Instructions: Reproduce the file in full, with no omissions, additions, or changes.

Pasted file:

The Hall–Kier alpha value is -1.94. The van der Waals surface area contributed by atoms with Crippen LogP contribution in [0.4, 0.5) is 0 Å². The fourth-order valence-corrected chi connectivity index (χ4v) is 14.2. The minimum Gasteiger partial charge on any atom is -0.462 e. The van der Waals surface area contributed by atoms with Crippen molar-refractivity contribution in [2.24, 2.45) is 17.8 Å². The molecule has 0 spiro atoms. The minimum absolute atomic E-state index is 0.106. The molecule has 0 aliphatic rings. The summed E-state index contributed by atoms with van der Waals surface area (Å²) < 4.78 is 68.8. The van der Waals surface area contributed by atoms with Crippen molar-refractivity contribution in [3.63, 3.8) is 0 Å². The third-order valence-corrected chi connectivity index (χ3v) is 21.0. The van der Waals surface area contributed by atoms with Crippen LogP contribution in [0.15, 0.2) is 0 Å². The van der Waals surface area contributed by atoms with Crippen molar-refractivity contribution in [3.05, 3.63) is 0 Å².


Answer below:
The Hall–Kier alpha value is -1.94. The van der Waals surface area contributed by atoms with Crippen LogP contribution in [0.4, 0.5) is 0 Å². The fourth-order valence-corrected chi connectivity index (χ4v) is 14.2. The minimum Gasteiger partial charge on any atom is -0.462 e. The van der Waals surface area contributed by atoms with Crippen molar-refractivity contribution in [2.24, 2.45) is 17.8 Å². The molecule has 0 spiro atoms. The minimum absolute atomic E-state index is 0.106. The molecule has 0 aliphatic rings. The summed E-state index contributed by atoms with van der Waals surface area (Å²) < 4.78 is 68.8. The van der Waals surface area contributed by atoms with Crippen molar-refractivity contribution in [3.63, 3.8) is 0 Å². The third-order valence-corrected chi connectivity index (χ3v) is 21.0. The van der Waals surface area contributed by atoms with Crippen LogP contribution in [0.15, 0.2) is 0 Å². The van der Waals surface area contributed by atoms with Crippen molar-refractivity contribution in [3.05, 3.63) is 0 Å².